It’s possible that Photoshop Elements came preinstalled on your computer or bundled with a digital camera or scanner. If that’s the case, you might want to peek inside the Photoshop Elements application folder on your hard drive, just to see exactly what has been installed.

To install Photoshop Elements:

Insert the Photoshop Elements CD in the CD-ROM drive.

The Photoshop Elements CD icon appears on the desktop.

Double-click the CD icon.

A window containing the Photoshop Elements installer appears (Figure i.1).

Figure i.1. The Photoshop Elements 2.0 installer icon as it appears in the Macintosh (upper left) and Windows XP (lower right) desktop window.

Double-click the installer icon.

The Photoshop Elements installer splash screen appears.

Some Windows systems are configured to automatically start installer applications. If this is the case, you won’t need to double-click the installer icon.

In the installer window, click the Continue button and follow the onscreen instructions.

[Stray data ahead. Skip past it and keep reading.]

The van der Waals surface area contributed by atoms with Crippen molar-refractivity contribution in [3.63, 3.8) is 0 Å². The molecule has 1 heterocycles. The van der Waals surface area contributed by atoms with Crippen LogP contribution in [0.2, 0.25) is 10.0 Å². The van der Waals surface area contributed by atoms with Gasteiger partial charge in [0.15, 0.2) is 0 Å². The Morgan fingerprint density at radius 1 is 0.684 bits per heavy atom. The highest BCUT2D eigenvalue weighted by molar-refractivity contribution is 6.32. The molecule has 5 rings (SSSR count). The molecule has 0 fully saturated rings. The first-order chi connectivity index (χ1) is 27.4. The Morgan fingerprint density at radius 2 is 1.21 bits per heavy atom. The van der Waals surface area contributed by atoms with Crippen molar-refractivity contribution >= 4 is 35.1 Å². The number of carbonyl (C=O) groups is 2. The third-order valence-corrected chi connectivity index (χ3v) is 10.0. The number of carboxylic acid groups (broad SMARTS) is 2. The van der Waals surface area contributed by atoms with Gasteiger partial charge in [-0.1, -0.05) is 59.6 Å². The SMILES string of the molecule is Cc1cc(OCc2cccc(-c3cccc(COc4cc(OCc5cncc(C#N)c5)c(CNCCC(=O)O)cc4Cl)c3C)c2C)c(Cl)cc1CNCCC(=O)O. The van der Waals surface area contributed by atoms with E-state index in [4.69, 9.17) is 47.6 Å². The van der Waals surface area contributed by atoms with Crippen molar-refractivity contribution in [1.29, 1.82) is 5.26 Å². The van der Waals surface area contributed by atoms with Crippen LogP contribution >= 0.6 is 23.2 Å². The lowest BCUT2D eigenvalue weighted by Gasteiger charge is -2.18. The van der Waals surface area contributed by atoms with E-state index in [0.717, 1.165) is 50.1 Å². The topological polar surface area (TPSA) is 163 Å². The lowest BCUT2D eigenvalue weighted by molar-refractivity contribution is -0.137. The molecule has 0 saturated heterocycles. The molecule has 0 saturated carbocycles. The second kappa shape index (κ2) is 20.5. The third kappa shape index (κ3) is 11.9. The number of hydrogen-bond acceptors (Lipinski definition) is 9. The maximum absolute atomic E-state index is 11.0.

The Easy Install option is the best means of ensuring that all required files are installed in their proper locations. But if you have limited hard drive space or just prefer not to include certain files (like the Tutorials, for example), you can choose the Custom Install option from the pop-up menu (Figure i.2), then select what files you want to install.

Figure i.2. As you progress through the installation, you have the option of performing either an Easy or Custom install.


  • The CD also includes a Goodies folder, which contains an impressive collection of free stock photography images for you to practice on or to use in your own projects. If hard disk space isn’t a concern, you many want to consider copying all or some of the stock image files to your hard disk. The complete collection will occupy about 80 MB of space.

  • Also included in the Goodies folder is the Stock Art Catalog (Figure i.3), a thumbnail gallery of every stock image included in the Goodies folder. You can view or print the catalog from Adobe’s Acrobat Reader, also included on the Photoshop Elements CD. Acrobat Reader is automatically loaded along with Photoshop Elements’ other program files when you choose the Easy Install option.

    Figure i.3. Stock photographic images and an accompanying PDF catalog are available in the Goodies folder on the Photoshop Elements installation CD.

To start Photoshop Elements:

Locate the Photoshop Elements application icon on your hard disk (Figure i.4).